Nearly half of drivers say their car has a dangerous blind spot
Many drivers will feel this painful feeling when changing lanes on the highway or pulling out of a parking space when they are about to cause a collision because another vehicle or road user behind them has been hidden by a blind spot.
A new survey by the AA showed that 44 per cent of drivers believe their car has a dangerous blind spot.
Road safety statistics show that this is becoming an increasing problem, with nearly 1,000 accidents occurring in 2022 caused by motorists who blamed their cars’ blind spot.
Almost half of drivers (44%) have a serious blind spot in their car, with one in five (22%) having a blind spot over the shoulder.
Of those drivers who say their car has a dangerous blind spot, just over a third (35 percent) have been involved in a collision or a near-miss due to their limited vision.
Blind spots are caused by an obstructed windshield or door pillar, or by the wipers not clearing the entire windshield.
With modern cars needing to meet ever-increasing safety standards, door pillars in particular have become thicker to improve crumple zones that protect the occupants inside in a crash.
The downside to this is that it restricts some drivers’ visibility – especially when performing an over-the-shoulder check when changing lanes or exiting intersections and side roads.
More than a fifth (22%) of drivers surveyed by the motoring group said they experience a blind spot peeking over their shoulder, either caused by a side pillar next to their head or directly behind them, and a further five say the windshield pillar creates a major blind spot problem.
These blind spots can have serious consequences.
Government statistics from 2022 recorded 17 deaths Road collisions Where the blind spot was a contributing factor.
There were 929 collisions resulting in injuries, 1.8 percent of which resulted in deaths.
This was the last year the statistics were recorded, and worryingly the numbers were at their highest level in five years.
Blind spots that restrict drivers’ vision have been a factor in 63 road deaths and more than 1,100 serious injuries over the past five years, the AA reports.
One in 10 drivers surveyed had a fork or near miss in a parking spot due to their blind spot
Tim Rankin, managing director of the AA’s Accident Assist, offers a bleak view of recent crash data.
“Over the past five years, blind spots that restrict drivers’ vision have been a factor in 63 road deaths and more than 1,100 serious injuries,” he says.
“It is clear that most drivers know where their visibility outside their vehicle is limited, but the threat of failing to detect another road user remains significant.
“Distraction, information overload in crowded driving environments and just a ‘bad day’ may result in a driver not being as diligent as they are in checking where they know they are partially blind.”
Weather-dependent blind spots are a particularly critical problem because they come and go.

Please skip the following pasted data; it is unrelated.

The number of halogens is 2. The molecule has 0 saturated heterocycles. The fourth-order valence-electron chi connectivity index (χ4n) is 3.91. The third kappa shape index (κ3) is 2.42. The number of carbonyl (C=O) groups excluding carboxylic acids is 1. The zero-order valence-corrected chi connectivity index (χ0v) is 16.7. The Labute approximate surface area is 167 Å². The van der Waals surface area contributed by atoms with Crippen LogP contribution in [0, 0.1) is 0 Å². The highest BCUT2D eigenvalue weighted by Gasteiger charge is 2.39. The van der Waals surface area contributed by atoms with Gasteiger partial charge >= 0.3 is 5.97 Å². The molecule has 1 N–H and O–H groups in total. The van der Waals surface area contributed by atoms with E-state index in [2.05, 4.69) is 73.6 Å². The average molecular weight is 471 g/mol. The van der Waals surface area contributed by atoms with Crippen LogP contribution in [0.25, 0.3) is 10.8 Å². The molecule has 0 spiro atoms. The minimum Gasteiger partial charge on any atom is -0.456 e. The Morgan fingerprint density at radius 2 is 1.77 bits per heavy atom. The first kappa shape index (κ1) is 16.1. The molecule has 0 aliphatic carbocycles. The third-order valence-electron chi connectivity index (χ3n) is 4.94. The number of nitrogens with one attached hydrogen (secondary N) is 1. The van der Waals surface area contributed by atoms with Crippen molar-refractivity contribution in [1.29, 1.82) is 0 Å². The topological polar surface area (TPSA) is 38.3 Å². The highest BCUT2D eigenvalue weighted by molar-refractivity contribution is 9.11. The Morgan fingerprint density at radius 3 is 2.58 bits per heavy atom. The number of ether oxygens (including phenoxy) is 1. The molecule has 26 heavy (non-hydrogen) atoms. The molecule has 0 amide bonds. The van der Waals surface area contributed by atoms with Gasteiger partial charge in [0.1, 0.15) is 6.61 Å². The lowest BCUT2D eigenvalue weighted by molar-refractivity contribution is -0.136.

About 6% of survey participants said that they have a blind spot on the windshield on the front passenger side during heavy rain and snow.
Likewise, 5 percent suffer from the same problem due to road dirt in winter.
When it comes to the driver’s side of the windshield, 4 percent and 3 percent, respectively, have the same problems.
With more than one in 10 cracks occurring in a car park, it’s clear that blind spots can be a real dangerous event at slow speeds, especially for pedestrians.
How Blind Spot Assist can help prevent accidents
Blind Spot Assist is part of the Advanced Driver Assistance Systems (ADAS). It monitors the area behind and directly adjacent to the car to detect potential collisions and intervene to prevent them
A small warning like this red triangle, usually accompanied by a noise alert, will let the driver know there is a vehicle or hazard in their blind spot.
For several years, new cars have been launched equipped with advanced driver assistance systems (ADAS), which are part of Autonomous driving Technique. These are safety systems designed to increase driver safety.
ADAS uses cameras and sensors to detect potential collisions and alert the driver.
This could include adaptive cruise control, automatic emergency braking, and collision warnings.
The most applicable here is the blind spot assist function.
Blind Spot constantly monitors the area behind and adjacent to your car. It usually reaches 10 feet in area.
The assistance system will then actively intervene and apply the vehicle’s brakes and steering to prevent a collision.
The Insurance Institute for Highway Safety and America’s Highway Loss Data Institute found that blind-spot warning technology provided a 23 percent reduction in lane-change crashes with injuries.
The Insurance Institute for Highway Safety also noted a 14 percent lower crash involvement rate for vehicles equipped with blind spot monitoring compared to the same models without it.
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(Signs for translation) Daily Mail